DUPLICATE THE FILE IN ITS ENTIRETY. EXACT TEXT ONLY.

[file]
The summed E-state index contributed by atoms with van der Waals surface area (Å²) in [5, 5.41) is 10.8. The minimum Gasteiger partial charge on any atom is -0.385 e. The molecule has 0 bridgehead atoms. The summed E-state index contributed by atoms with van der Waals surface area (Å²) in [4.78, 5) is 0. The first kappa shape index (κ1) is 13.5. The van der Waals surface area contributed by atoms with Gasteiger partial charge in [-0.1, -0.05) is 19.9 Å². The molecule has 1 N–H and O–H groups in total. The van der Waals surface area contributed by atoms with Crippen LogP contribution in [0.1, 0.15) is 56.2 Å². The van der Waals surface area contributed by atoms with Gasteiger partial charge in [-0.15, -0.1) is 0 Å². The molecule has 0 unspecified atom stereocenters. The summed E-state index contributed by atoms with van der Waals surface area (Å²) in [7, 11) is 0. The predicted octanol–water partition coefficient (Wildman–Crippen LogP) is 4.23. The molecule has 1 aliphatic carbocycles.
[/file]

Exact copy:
The summed E-state index contributed by atoms with van der Waals surface area (Å²) in [5, 5.41) is 10.8. The minimum Gasteiger partial charge on any atom is -0.385 e. The molecule has 0 bridgehead atoms. The summed E-state index contributed by atoms with van der Waals surface area (Å²) in [4.78, 5) is 0. The first kappa shape index (κ1) is 13.5. The van der Waals surface area contributed by atoms with Gasteiger partial charge in [-0.1, -0.05) is 19.9 Å². The molecule has 1 N–H and O–H groups in total. The van der Waals surface area contributed by atoms with Crippen LogP contribution in [0.1, 0.15) is 56.2 Å². The van der Waals surface area contributed by atoms with Gasteiger partial charge in [-0.15, -0.1) is 0 Å². The molecule has 0 unspecified atom stereocenters. The summed E-state index contributed by atoms with van der Waals surface area (Å²) in [7, 11) is 0. The predicted octanol–water partition coefficient (Wildman–Crippen LogP) is 4.23. The molecule has 1 aliphatic carbocycles.